Obviously, overeating and not exercising are bad choices. We know these choices will likely lead to disease and misery. We can safely judge these two behaviors to be bad. That being said, when we see a person who is obese or stricken by diseases associated with overeating an n0t exercising, we are not justified in labeling the person with character flaws. We don’t know if she or he overeats and fails to exercise, nor do we know what is going on in their life that might make them inclined toward self-destructive behaviors. Compassion is in order. Yes, overeating and failing to exercise is bad, so is obesity and disease – but people who do these things or experience these conditions aren’t bad – they’re struggling. Possibly they are struggling with circumstances worse than we can imagine – much less cope with ourselves.

    I have a friend who has a severely autistic child. Every time the lad has been left in my care he has broken me like a cheap toy. My friend, a devout Christian, has left church after church, usually after only a few months. The autistic child, whom the family never excludes from any aspect of family life, gradually sows discord between the family and the church. Well-meaning churches think they can handle the challenge, but no one can – not without doing very hard, politically incorrect things to rein in the autistic child’s behavior and keep him safe. Inevitably a few church members attack my friend. “If only she had better parenting skills…” This type of condemnation is ridiculous. She does far better than anybody else can, and she does it 24/7. My friend isn’t a bad person, severe autism is a bad situation.

    The same Bible that teaches us not to judge people also teaches us to judge behaviors and exercise discernment in viewing situations. This can be explained in a secular manner, as I have attempted to do above. As a Christian, I feel obligated to explain that these lessons in ethics are quite rational. They work regardless of whether you choose to obey out of faith or follow them out of appreciation for their rationality.

    All the best,

    Elizabeth

    1. Thank you very much Elisabeth for this wonderful comment! I love the way you explain my “ideas” from a secular standpoint; agreed on the fact that it doesn’t really matter what faith you believe in – not judging others, and certainly not filling in by their mere appearance, should be understood as a Basic common courtesy and HUMANE characteristic. I hope your friend will remain strong! Wishing you all the best
      Deb

  3. Great, great post….I truly believe that judgement outside of God’s will is exactly what you said…it’s our own messed up hearts, our own insecurities, and our own fears. You’ve laid it out nicely and given me incentive to practice more of being “real” with people. Things aren’t always how they appear……….I want your book too!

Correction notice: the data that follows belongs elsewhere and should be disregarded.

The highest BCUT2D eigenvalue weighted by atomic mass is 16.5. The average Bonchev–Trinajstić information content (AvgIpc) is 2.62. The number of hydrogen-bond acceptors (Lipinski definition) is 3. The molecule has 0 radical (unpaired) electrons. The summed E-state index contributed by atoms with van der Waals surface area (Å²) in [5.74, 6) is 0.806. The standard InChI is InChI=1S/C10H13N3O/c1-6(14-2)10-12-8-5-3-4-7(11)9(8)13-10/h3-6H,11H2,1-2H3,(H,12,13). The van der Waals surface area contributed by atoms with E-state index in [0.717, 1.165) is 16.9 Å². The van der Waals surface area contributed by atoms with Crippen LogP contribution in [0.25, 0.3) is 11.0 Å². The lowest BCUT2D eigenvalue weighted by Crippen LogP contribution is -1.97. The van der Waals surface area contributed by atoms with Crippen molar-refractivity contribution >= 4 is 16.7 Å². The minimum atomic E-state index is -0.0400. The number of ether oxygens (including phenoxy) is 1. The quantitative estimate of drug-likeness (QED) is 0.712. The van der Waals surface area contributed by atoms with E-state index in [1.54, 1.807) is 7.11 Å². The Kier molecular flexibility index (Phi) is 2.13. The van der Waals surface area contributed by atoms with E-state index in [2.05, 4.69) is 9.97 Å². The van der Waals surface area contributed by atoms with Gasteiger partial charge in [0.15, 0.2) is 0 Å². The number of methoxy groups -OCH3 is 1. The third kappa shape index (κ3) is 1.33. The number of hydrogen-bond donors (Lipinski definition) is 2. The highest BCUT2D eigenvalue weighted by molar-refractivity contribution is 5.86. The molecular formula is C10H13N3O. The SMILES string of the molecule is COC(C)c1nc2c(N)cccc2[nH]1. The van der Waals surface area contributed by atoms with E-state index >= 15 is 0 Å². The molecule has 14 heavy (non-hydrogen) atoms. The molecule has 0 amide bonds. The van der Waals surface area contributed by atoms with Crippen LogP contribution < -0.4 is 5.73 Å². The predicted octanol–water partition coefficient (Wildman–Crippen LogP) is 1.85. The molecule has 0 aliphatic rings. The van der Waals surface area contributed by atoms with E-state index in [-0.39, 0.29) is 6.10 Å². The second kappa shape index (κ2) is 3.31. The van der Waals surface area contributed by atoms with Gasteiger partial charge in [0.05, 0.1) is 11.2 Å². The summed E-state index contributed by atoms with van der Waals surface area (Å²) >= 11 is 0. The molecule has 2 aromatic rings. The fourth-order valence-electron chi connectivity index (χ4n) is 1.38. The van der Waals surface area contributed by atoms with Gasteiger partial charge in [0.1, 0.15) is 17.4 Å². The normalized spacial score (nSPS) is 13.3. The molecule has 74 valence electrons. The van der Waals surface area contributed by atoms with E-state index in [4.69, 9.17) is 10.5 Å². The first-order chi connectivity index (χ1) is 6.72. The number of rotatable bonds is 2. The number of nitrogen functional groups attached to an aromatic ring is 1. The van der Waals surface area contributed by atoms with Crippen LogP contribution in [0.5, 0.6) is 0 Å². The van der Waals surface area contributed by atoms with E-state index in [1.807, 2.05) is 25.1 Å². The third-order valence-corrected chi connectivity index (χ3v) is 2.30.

God Bless and pay it forward!

    1. Hello Pam!
      Thank you so much for your comment – okay, included in the book list 😉 Yes, we need to be “more real” even if we live in a world that promotes the exact opposite!
      God bless
      Deb

  4. This post makes you think about your actions when you are in group or any encounter with others. I personally do not judge, I try to treat others as I want to be treated.

    When that isn’t met, I simply try not to be controversial. I let the person have their say comment and move on. Everyone has an opinion and it should be respected.

    The time when someone wants something from you is the time to judge the character of a person.

    I appreciate you bringing this to the attention of your readers. I t is definitely food for thought.

    1. Good morning and thank you very much for your comment! I agree that unfortunately People often don’t Show their true character – however, from a very realistic standpoint: People don’t show their “real self” when they ewant something from you – they show it when they don’t get what they want. Sad, but I’m afraid true.
      All the best
      Deb

  5. What a great post Deb! Spot on with highlighting the trend of current society passing judgement on others merely to make themselves feel better, sad but true. I liked your example about the mum at the mall with her two children, shows very clearly that judgement is so easily made without even having to utter a single word! A good reminder I often tell myself is to always put myself in the other person’s shoes and try to understand their situation, before judging them too quickly. I hope many more people come across your post, and be reminded to spread love, instead of negativity!

    1. I am honored that people like you read my posts and offer their unique comments! Thank you so much! And I am SO glad that I could reach you – and will hopefully reach many others!
      All the best
      Deb

  6. Great post Deb. I think it’s just our nature to judge but things like social media tend to make people change their perceptions of themselves…..example, how many pics do you see people post when they get straight out of bed or why do people have to take pictures of themselves from the perfect angle, in the perfect location with a filter to enhance the truth? They know they’re going to be judged.
    I’m super worried for my kids living in a world where we are over judged, especially via the internet.
    Here is an exercise to bring awareness to your judging: Wear a bracelet or a wrist band, every time you notice yourself judging, change it to the opposite wrist. Throughout your day, you’ll become more aware and mindfully about judging.

    1. What a great and true comment! I love your bracelet idea – funnily enough, my wife made me aware yesterday quite a few times while we were out and about whenever I was judging someone …. and it happens more often than I would care to admit!! A great reminder for all of us that it really is necessary to make a life-changing turn here and honestly start judging those around us less…..
      I, too, am so NOT looking forward to our children growing up in this world 🙁 so I guess it is up to all of us to try to make this world a better place! Thanks again 🙂
      Deb